Israel likes to define itself as the only democracy in the Middle East. Democracy means a plurality of views, of voices and of positions; the fact is that Israel is an exclusive racist Jewish state with little interest in real democracy.
The last thing that the Zionist government thinks of is civil rights for Palestinians. There's a racial discrimination of Israel against Arabs. Arabs are treated as second or third class citizens. Today, there are 220,000 displaced Palestinians in Israel banned from returning to their homes. In Israel's much praised "democracy", the law discriminates against more than one million Arabs living in pre-1967 border in all walks of life, simply, because they aren’t Jewish.
Israel took a heavy blow recently by two United Nations separate reports: the first by Amnesty International into Israeli military policies in the occupied territories, and the second by a United Nations watchdog monitoring Israel's commitment to human rights.
Subsequently, both reports were followed by two Israeli reports: the Association for Civil Rights in Israel (ACRI) annual report, which pointed to serious discrimination against Israel's Arab citizens. This discrimination includes obligatory "amendments" in the designation of "nationality" in the identity cards of immigrants whose Jewishness is suspect in the ministry's eyes and the cancellation of citizenship for Israeli Arab women who marry residents of the territories; and the “Israel Democracy Survey” last month also put Israel close to bottom of 32 countries in terms of the value of democratic participation.
The survey concluded that Israel is basically a democracy in form more than in substance, and that it has yet to internalize fully the concept of democracy. The results showed that more than 53 percent of the Jewish population of Israel is opposed to full equal rights for Palestinian citizens and more than 57 percent want Arabs transferred out of the country. Currently, just 77 percent of Jews in the country agree that democracy is the best system.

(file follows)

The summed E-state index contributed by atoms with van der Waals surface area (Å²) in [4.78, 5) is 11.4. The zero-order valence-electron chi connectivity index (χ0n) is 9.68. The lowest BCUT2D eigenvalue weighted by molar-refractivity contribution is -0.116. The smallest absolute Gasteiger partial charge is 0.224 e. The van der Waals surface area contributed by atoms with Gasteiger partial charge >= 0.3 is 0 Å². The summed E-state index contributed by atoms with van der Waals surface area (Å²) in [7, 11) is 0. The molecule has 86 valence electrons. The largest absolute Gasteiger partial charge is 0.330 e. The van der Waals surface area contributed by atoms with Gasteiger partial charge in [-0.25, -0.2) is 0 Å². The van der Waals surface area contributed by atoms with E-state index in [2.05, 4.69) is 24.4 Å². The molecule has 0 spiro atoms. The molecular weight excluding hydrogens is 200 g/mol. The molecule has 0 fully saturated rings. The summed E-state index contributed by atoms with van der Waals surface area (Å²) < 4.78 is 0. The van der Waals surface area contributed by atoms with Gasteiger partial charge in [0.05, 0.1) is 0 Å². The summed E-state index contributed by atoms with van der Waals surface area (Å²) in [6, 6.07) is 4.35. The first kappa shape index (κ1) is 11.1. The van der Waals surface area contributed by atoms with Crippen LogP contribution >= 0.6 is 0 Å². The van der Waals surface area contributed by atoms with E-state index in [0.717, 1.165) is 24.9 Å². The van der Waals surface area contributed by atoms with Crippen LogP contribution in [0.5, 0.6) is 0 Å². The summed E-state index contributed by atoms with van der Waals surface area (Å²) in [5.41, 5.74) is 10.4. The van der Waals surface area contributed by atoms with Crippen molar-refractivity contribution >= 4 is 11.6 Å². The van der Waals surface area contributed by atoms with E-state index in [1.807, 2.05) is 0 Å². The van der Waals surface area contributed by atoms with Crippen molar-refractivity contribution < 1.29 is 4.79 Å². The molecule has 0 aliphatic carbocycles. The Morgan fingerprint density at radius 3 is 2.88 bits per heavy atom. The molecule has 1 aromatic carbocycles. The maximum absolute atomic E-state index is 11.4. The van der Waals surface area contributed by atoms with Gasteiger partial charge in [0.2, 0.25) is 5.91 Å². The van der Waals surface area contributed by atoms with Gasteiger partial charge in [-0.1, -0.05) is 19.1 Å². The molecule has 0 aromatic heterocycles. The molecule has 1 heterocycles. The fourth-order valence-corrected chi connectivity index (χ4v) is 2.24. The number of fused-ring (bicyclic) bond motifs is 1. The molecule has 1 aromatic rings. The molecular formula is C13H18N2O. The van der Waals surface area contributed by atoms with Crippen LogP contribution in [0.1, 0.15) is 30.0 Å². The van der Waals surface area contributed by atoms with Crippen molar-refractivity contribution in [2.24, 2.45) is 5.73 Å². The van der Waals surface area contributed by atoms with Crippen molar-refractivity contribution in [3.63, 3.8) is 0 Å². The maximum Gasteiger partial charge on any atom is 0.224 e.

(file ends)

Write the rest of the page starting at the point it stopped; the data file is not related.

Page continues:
The Amnesty’s report concludes that it is "deeply concerned by the continuing differences in treatment between Jews and non-Jews" and notes that Israeli law "does not enshrine the general principles of equality and non-discrimination". It lists many aspects of Israeli life in which the rights of Palestinians and the country's one million Arab citizens are being violated in favor of the Jewish population.
The other report Israel has been dreading is from the UN Committee on Economic, Social and Cultural Rights (CESCR). The committee monitors land, economic and educational rights. Although it is critical of Israel's performance on a whole raft of human rights tests, including policies towards women and foreign workers, it reserves its harshest rebuffs for the treatment of Palestinians and the country's Arab population.
The CESCR was apparently unimpressed: its final report includes a list of sharp criticisms of Israeli policies towards Palestinian populations on both sides of the Green Line, the pre-1967 border.
The CESCR expressed grave concern about "the deplorable living conditions of the Palestinians in the occupied territories, who -- as a result of the continuing occupation and subsequent measures of closures, extended curfews, roadblocks and security checkpoints -- suffer from the impingement of their enjoyment of economic, social and cultural rights enshrined in the Covenant, in particular access to work, land, water, health care, education and food".
On the issue of Israel's Arab citizens, the CESCR finds 10 areas of major concern. These include Israel's continuing policy of excluding Arab citizens from almost all state land, more than 93 per cent of Israeli territory. “It notes -- despite claims to the contrary made by the Israeli delegation -- that a precedent- setting Supreme Court judgment allowing one family, the Kaadans, to move into a Jewish community has still to be enforced three years later.”
Uri Avneri stated in Haartez Daily that the Jewish National Fund (JNF) is used as an instrument of the Israeli Jewish community against the Israeli Arab community. It has become an instrument for institutionalized discrimination. It holds 13% of all the land in Israel.
Its statutes explicitly prohibit the sale or rental of land to non-Jews. “This means that every Jew in the world, living anywhere from Timbuktu to Kamchatka, can get land from the JNF, without even coming to Israel, while an Arab citizen of Israel, whose forefathers have lived here for hundreds – or even thousands - of years, cannot acquire a house or an apartment on its land. In this situation, 20% of the citizens of Israel are denied the right to buy a home in large parts of the country, while this right is enjoyed by Jews living in Brooklyn and Odessa.”